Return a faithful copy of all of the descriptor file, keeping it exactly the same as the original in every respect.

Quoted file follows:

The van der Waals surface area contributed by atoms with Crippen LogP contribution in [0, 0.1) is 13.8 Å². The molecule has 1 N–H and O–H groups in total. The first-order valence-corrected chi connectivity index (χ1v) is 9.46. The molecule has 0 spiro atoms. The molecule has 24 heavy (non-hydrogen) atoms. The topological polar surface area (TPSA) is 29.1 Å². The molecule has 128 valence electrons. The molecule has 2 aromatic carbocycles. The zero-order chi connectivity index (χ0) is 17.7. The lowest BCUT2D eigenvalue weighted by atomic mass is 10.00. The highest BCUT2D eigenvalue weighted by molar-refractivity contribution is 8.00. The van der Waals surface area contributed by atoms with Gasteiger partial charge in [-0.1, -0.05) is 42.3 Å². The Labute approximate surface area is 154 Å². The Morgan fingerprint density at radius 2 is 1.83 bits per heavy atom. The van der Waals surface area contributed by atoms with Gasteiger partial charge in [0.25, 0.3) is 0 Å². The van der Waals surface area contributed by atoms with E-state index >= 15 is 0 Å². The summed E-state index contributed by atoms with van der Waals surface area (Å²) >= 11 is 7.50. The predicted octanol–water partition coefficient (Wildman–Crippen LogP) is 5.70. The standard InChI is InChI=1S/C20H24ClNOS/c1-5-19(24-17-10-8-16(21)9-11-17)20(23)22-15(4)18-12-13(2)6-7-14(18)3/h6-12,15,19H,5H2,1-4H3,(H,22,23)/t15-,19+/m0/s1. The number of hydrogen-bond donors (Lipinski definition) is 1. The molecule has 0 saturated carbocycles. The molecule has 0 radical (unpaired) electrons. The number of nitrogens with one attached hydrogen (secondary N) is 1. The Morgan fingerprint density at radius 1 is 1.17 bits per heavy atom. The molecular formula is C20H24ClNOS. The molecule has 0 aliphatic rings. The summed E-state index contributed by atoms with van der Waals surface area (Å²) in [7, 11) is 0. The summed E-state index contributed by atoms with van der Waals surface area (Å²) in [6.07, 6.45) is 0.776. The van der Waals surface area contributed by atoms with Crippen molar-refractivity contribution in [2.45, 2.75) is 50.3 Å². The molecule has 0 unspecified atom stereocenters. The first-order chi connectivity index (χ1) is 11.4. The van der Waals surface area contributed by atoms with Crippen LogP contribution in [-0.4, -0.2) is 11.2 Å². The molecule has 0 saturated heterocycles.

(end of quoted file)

The van der Waals surface area contributed by atoms with Crippen LogP contribution in [0, 0.1) is 13.8 Å². The molecule has 1 N–H and O–H groups in total. The first-order valence-corrected chi connectivity index (χ1v) is 9.46. The molecule has 0 spiro atoms. The molecule has 24 heavy (non-hydrogen) atoms. The topological polar surface area (TPSA) is 29.1 Å². The molecule has 128 valence electrons. The molecule has 2 aromatic carbocycles. The zero-order chi connectivity index (χ0) is 17.7. The lowest BCUT2D eigenvalue weighted by atomic mass is 10.00. The highest BCUT2D eigenvalue weighted by molar-refractivity contribution is 8.00. The van der Waals surface area contributed by atoms with Gasteiger partial charge in [-0.1, -0.05) is 42.3 Å². The Labute approximate surface area is 154 Å². The Morgan fingerprint density at radius 2 is 1.83 bits per heavy atom. The van der Waals surface area contributed by atoms with Gasteiger partial charge in [0.25, 0.3) is 0 Å². The van der Waals surface area contributed by atoms with E-state index >= 15 is 0 Å². The summed E-state index contributed by atoms with van der Waals surface area (Å²) >= 11 is 7.50. The predicted octanol–water partition coefficient (Wildman–Crippen LogP) is 5.70. The standard InChI is InChI=1S/C20H24ClNOS/c1-5-19(24-17-10-8-16(21)9-11-17)20(23)22-15(4)18-12-13(2)6-7-14(18)3/h6-12,15,19H,5H2,1-4H3,(H,22,23)/t15-,19+/m0/s1. The number of hydrogen-bond donors (Lipinski definition) is 1. The molecule has 0 saturated carbocycles. The molecule has 0 radical (unpaired) electrons. The number of nitrogens with one attached hydrogen (secondary N) is 1. The Morgan fingerprint density at radius 1 is 1.17 bits per heavy atom. The molecular formula is C20H24ClNOS. The molecule has 0 aliphatic rings. The summed E-state index contributed by atoms with van der Waals surface area (Å²) in [7, 11) is 0. The summed E-state index contributed by atoms with van der Waals surface area (Å²) in [6.07, 6.45) is 0.776. The van der Waals surface area contributed by atoms with Crippen molar-refractivity contribution in [2.45, 2.75) is 50.3 Å². The molecule has 0 unspecified atom stereocenters. The first-order chi connectivity index (χ1) is 11.4. The van der Waals surface area contributed by atoms with Crippen LogP contribution in [-0.4, -0.2) is 11.2 Å². The molecule has 0 saturated heterocycles.